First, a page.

Date of Award


Degree Type


Degree Name

Doctor of Philosophy (PhD)


Economics / Economic Policy


Professor Peter J. Kuhn


Professor Lonnie Magee

Committee Member

Professor A. Leslie Robb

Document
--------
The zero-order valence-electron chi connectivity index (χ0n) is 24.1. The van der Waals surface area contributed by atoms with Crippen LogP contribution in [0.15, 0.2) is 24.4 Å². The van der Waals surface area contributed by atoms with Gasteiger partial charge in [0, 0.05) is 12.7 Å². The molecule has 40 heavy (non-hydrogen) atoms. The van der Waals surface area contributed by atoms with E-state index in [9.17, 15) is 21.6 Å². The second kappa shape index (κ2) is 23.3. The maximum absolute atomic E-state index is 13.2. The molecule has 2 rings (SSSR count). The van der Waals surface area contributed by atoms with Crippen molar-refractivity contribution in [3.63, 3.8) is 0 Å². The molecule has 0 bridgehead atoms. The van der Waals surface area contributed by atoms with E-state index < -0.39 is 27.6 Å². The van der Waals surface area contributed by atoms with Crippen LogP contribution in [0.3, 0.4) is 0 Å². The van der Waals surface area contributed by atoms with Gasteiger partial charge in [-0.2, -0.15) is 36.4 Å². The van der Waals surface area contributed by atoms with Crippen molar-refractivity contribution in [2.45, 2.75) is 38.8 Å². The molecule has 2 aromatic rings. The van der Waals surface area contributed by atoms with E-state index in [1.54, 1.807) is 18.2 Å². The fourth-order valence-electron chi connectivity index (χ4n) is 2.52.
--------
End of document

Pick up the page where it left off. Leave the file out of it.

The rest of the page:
Self-employment has risen dramatically in Canada, accounting for a disproportionate share of job growth since the early 1970's. This trend makes understanding this sector of the labour market imperative to understanding the overall labour market. This dissertation comprises three essays. The goal of the first two essays is to examine possible reasons for the trends in self-employment while the third essay quantifies and characterizes income tax non-compliance among the self-employed. In the first essay I assess the importance of macroeconomic conditions and the tax environment in explaining the trends in male self-employment in North America. I use microdata for the period 1983-1994 from Canada and the United States, which are perhaps more similar in overall institutional structure than any other two countries, but which differ substantially in their income tax policy, macroeconomic conditions, and self-employment trends. My findings suggest that higher income tax and unemployment rates are associated with an increase in the rate of male self-employment in the two countries. Changes in the tax environment account for a considerable amount of the secular trends in male self-employment over this period, while changing economic conditions played a smaller role in determining these trends. The second essay, which focuses on Canadian self-employment trends, examines the dynamics of self-employment among men and women using information on labour force transitions from 13 waves of the Survey of Consumer Finances between 1982 and 1995. The results show that the changes in transition patterns underlying the secular rise in self-employment in Canada were very different for women and men. For women, most of the increase in self-employment is attributable to an increase in their retention rates in self-employment. For men, most is attributable to a decrease in the stability of paid employment. The final essay provides estimates of the degree of income tax noncompliance by Canadian self-employed households using a series of Canadian Family Expenditure Surveys from 1969 to 1992. These estimates are disaggregated across years, demographic characteristics and occupation to shed some light on the determinants of such activities in Canada and to provide guidance to tax enforcement policy makers. My main findings are as follows. I find that the degree of noncompliance by the self-employed varies significantly by occupation, age and the number of household members self-employed. Further, there is no clear time trend in the estimates of noncompliance and education does not appear to influence these estimates.

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